Prime Minister Andreas Papan-dreou's strong election victory is expected to give him greater flexibility in both domestic and foreign affairs. But Sunday's Socialist win does not necessarily add up to a mandate for major change, say Greek political observers and foreign diplomats here.
Mr. Papandreou, they say, will have to move quickly to shore up the country's faltering economy and stabilize foreign policy. And the need to deal with daunting economic problems, some diplomats say, may well encourage him to be more conciliatory toward his Western partners.
They note the lack of anti-American rhetoric in the election campaign and statements by Papandreou that, if he were reelected, Greek-US relations would enter a calmer phase.
During the election campaign, Papandreou said he had no plan to withdraw his country from NATO or the European Community. But he did repeat his 1981 pledge to expel the United States bases from Greek soil after the current agreement expires in 1988. He also said he would demand the withdrawal of US nuclear weapons stored in Greece although he has not specified when.
As the final decision on the bases approaches, however, he will have to consider what effect such a move would have on the $500 million in military aid the US provides Greece each year. Loss of those funds would upset the balance of power between Greece and Turkey and as a result do severe damage to Greek interests.
Papandreou's Panhellenic Socialist Movement won nearly 46 percent of the vote, the conservative New Democracy Party won 41 percent, the pro-Moscow Communists 9.9 percent, and the Eurocommunists 1.8 percent. The Socialists will have 161 seats in the new Parliament, against 125 for New Democracy, 13 for the pro-Moscow Communists, and 1 for the Eurocommunists.
The election did see the two communist parties together lose 3.3 percent of their support, compared to their showing in last year's elections to the European Parliament.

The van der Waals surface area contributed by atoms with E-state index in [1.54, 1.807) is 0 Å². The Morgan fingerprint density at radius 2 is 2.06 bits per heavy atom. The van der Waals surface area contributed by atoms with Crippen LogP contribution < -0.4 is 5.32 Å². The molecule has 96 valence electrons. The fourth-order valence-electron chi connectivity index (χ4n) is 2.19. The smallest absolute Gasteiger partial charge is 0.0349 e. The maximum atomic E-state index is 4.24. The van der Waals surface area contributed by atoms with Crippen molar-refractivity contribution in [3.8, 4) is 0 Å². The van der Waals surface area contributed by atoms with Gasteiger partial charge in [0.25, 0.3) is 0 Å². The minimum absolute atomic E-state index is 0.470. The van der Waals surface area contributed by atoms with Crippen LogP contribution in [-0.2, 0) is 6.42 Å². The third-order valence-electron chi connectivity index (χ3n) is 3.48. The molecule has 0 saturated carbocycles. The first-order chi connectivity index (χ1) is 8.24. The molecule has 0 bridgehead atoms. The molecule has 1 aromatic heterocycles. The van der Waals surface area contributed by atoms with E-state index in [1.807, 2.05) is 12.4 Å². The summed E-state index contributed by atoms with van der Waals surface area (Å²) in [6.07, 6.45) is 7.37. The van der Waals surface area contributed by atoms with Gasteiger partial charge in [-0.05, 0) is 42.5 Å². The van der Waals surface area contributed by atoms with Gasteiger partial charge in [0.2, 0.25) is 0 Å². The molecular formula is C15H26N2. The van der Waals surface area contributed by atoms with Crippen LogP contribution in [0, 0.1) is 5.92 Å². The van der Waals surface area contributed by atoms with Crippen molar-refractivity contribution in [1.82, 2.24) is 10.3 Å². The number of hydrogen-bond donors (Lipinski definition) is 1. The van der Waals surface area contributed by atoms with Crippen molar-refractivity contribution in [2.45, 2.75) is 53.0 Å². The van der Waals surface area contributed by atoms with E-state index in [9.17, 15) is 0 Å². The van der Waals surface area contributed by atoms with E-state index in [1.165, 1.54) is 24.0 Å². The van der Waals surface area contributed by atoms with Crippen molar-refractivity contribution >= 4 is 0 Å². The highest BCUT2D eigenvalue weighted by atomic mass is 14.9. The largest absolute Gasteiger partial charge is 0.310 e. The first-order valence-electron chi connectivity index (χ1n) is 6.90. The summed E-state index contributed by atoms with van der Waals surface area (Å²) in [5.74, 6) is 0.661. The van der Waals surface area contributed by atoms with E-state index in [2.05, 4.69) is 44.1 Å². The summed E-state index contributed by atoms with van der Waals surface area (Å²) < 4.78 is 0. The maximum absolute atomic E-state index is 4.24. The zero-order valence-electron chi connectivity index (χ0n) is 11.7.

Throughout the campaign there was some concern that a return of New Democracy would plunge the country back into the sort of heavy-handed right-wing rule that characterized the 1950s and '60s. The prime minister openly encouraged that sentiment during the campaign.
Papandreou's election in 1981 brought to power the first left-wing Greek government since World War II. Even some who have become bitterly opposed to Papan-dreou since 1981 thought the time had not yet come to turn back.
Despite Papandreou's remarkable political victory few independent political observers in Athens regard the result as a mandate for his policies.
According to political columnist Costas Calligas, ``The dynamic is completely different from 1981. No one has favorable expectations this time. The center and right are radicalized. The [communist] left is radicalized. Paradoxically, though he won, he is finished politically if he misplays his hand.''
The rallies of New Democracy during the campaign reached a level of intensity and fervor rarely seen for a conservative event. This determination is not likely to disappear any time soon. Many prominent centrists have openly and bitterly criticized the prime minister, accusing him of undermining the country's democratic institutions and domestic and foreign policy foundations.
In his concession speech Harilaos Florakis, head of the pro-Moscow Communist Party, asserted that Papandreou's majority in Parliament was built with ``stolen'' communist seats. He hinted that a wave of strikes may be in store.
Nevertheless there is a general consensus here that in the short run Papandreou will have more room for maneuver. He has a large majority in Parliament. Former President Constantine Caramanlis -- who had exercised a restraining influence on the prime minister -- is out of the way. And the communists have been routed.
Papandreou must use his new flexibility to reverse the dismal state of the economy. Greek inflation is more than 18 percent, unemployment near 10 percent, domestic and foreign debt has skyrocketed, and the Greek currency has fallen against to the dollar.
To improve the economy, he will have to steer a careful course between the unions, in which the communists are very powerful, and the private sector, which has been damaged by what industrialists regard as his unpredictable policies.